One Track Mind: The Brecker Brothers "Song For Barry" (1992)

Share this:

Such much has been mentioned here about the late, great saxophonist Michael Brecker, but nothing about the group from which he first gained fame from.

Michael, of course, wasn’t the only musically talented Brecker; brother Randy was and remains a mighty fine trumpet player in the hard bop tradition. He was also around for some of the critical incubation points of rock-jazz fusion: an original member of Blood Sweat And Tears in 1967 and two years later in a fusion band called Dreams with then-unknowns Billy Cobham and John Abercrombrie (as well as a teenaged Michael). Randy also was on Larry Coryell’s first Eleventh House album and like his brother played on a crazy number of dates in both rock and jazz worlds. Maybe it was only inevitable that the brothers would pool their talents and form a band of their own, and they did around 1974. They proceeded to spin off a series of records over the next six years, introducing a horn-based brand of funk-jazz that was electric and contemporary but never really abandoned bop, either; “Some Skunk Funk” from their first album was a prime example of how well they could merge these two musical worlds. Thus, they enjoyed some crossover success while also retaining some measure of artistic integrity.

After 1980’s Straphangin’, the brother act went on ice as both got diverted by recording and touring commitments that come with the territory for sought-after studio vets such as these two. After about a dozen years, Randy and Michael were finally able to resume their collaboration with Return of the Brecker Brothers (1992).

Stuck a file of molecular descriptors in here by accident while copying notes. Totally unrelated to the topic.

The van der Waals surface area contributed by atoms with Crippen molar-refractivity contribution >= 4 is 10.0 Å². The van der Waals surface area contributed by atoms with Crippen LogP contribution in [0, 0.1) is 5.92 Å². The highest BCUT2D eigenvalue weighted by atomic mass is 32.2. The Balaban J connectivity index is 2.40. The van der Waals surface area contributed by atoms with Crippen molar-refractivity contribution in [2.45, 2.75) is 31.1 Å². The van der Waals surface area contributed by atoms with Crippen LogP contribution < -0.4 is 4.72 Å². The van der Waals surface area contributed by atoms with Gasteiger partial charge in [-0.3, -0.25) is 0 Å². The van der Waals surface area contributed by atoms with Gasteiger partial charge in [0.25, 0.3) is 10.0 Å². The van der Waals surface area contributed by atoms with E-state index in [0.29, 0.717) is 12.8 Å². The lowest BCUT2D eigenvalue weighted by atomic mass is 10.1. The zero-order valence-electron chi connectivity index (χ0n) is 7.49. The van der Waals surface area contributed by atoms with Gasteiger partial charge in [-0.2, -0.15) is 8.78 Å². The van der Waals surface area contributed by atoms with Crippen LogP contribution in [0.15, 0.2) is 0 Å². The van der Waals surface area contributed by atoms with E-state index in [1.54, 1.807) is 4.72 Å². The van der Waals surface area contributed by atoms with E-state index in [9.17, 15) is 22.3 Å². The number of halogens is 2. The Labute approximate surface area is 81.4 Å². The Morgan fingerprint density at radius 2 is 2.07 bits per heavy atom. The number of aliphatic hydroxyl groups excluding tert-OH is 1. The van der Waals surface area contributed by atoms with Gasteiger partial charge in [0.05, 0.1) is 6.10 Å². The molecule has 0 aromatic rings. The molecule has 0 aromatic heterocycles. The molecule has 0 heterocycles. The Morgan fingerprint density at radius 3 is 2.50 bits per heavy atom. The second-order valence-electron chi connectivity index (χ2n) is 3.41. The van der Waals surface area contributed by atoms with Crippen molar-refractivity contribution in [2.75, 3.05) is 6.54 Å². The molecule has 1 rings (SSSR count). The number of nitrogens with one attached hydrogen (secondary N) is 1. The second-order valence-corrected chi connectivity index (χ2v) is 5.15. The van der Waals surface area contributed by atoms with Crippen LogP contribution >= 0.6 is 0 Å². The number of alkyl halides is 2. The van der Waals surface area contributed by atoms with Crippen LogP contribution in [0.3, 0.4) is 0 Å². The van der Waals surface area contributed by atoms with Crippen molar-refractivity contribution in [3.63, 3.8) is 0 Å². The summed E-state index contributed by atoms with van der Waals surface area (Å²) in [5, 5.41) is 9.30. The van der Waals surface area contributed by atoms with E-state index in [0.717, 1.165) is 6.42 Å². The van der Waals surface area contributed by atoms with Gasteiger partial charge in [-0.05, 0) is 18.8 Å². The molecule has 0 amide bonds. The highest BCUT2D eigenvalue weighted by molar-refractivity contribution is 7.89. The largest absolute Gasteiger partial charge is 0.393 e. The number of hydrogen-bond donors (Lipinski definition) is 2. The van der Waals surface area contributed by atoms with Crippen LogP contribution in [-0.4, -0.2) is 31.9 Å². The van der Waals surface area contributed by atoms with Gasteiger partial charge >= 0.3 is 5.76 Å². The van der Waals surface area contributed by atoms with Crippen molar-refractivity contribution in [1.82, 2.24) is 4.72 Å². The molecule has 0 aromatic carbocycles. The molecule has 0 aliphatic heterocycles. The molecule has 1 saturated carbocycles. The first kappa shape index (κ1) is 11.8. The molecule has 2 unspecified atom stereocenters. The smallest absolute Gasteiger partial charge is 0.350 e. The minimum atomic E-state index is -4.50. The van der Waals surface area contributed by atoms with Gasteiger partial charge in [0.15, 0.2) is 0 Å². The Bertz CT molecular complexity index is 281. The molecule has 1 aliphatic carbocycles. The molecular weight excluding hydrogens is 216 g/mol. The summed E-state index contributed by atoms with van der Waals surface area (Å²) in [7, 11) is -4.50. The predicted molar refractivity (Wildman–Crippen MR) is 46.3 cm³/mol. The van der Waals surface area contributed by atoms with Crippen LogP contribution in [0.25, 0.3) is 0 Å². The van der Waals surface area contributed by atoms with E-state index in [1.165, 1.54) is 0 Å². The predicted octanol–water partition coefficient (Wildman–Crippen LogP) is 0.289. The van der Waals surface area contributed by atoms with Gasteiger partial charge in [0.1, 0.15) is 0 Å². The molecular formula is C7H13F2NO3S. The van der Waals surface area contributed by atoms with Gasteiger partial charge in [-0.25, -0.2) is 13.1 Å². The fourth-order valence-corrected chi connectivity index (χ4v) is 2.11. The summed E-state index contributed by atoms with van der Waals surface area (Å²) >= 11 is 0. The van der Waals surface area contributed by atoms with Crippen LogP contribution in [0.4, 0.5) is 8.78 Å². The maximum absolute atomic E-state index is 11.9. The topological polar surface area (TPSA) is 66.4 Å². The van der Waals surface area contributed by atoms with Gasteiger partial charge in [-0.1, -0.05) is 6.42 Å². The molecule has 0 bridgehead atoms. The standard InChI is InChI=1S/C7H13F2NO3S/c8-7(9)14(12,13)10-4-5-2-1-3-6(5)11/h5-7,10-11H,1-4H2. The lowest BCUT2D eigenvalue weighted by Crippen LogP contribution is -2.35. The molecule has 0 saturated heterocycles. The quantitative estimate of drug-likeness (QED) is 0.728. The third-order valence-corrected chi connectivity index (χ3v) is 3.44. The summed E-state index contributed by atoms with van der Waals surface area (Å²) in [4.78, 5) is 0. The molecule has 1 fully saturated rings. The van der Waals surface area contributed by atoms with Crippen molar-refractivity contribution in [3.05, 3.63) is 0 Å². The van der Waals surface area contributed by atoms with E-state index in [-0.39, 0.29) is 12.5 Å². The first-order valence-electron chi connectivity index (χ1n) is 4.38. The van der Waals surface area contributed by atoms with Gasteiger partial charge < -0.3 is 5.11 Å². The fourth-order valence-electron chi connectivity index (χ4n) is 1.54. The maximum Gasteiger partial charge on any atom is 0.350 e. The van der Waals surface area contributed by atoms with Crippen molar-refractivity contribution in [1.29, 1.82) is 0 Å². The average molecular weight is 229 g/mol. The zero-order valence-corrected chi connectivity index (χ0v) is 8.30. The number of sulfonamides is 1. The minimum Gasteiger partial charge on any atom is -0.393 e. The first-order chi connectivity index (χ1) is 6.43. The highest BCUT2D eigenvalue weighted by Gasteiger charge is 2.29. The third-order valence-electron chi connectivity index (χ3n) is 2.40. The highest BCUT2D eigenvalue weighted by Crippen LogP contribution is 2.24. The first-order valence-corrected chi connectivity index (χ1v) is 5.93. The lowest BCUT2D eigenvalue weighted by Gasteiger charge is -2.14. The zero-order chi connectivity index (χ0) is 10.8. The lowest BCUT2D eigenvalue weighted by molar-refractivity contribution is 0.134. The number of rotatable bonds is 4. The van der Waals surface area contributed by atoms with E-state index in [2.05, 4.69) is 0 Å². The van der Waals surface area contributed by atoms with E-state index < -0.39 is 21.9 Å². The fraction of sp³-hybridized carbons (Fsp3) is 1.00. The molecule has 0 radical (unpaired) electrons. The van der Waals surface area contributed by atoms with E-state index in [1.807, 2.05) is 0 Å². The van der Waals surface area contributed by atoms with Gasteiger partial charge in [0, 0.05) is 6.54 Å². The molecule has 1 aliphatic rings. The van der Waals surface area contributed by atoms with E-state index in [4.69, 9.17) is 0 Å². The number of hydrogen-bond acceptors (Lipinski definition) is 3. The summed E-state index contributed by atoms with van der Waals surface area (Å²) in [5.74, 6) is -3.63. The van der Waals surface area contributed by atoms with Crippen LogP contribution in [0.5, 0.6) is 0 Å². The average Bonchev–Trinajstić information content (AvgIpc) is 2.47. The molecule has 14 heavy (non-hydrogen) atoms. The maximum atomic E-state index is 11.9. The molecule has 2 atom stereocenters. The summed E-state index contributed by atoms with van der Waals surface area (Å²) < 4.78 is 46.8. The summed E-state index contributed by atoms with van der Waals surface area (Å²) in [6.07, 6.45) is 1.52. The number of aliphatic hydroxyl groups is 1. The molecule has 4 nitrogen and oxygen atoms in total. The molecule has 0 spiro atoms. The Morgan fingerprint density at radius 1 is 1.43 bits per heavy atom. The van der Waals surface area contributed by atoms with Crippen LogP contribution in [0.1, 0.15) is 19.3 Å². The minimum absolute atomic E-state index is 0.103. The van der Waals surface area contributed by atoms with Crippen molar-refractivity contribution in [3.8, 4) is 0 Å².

A lot had happened during those intervening years. Miles Davis had come back from retirement, touring and making a final batch of new music before passing away in 1991. Michael Brecker finally begun to record as a solo artist in 1987, and quickly followed up his brilliant debut with two more strong albums. And the so-called “contemporary” jazz that the Brecker Brothers’ music was sometimes lumped into morphed into “smooth” jazz. Would the brothers follow suit and smooth out any sharp edges to their music? The answer came swiftly on the first track of Return, “Song For Barry.”

On the surface, “Barry” has much of the same production earmarks of many smooth jazz songs of the early 90s: bright sound, synthesized drums up high in the mix and layers of the latest and greatest keyboards. There’s no mistaking that this is a song from 1992. But as the song’s composer, Michael brought the The Brothers the same inclination to draw inspiration from disparate sources as he had been doing for his solo music. A tribute to the then recently deceased Latin jazz trombonist and former fellow Dreams band member Barry Rogers, Michael took the main melody from a horn pattern that Rogers was fond of, and even excerpted a trombone solo Rogers once did on an Eddie Palmieri album. And then just for rhythmic fun, Brecker threw in an adaptation of a Guinean tribal theme for a bass line.

Michael adds to the exotic African flavor by playing his wood flute-like EWI over the percussion and that bass line, and then switches over to his tenor and joins Randy’s trumpet for that Rogers-inspired motif. The drums punches in during the chorus with its staccato note pattern, and then it’s off to the races on solos. Michael, followed by Randy do justice with theirs and Mike Stern, who up to this point of the song had been quiet, takes it out on an energetic high with his rock-oriented guitar break. It’s good enough, but nothing like when he has room to fully express himself as he did when they played this song on the stage.

The following two part video documents a memorable live performance of the song from 1992.

Part 1, where the Brothers Brecker put on some horn clinics:

Part 2, where Stern brings down the house:

S. Victor Aaron

S. Victor Aaron

S. Victor Aaron is an SQL demon for a Fortune 100 company by day, music opinion-maker at night. His musings are strewn out across the interwebs on jazz.com, AllAboutJazz.com, a football discussion board and some inchoate customer reviews of records from the late 1990s on Amazon under a pseudonym that will never be revealed. E-mail him at svaaron@somethingelsereviews .com or follow him on Twitter at https://twitter.com/SVictorAaron
S. Victor Aaron
Share this:
Close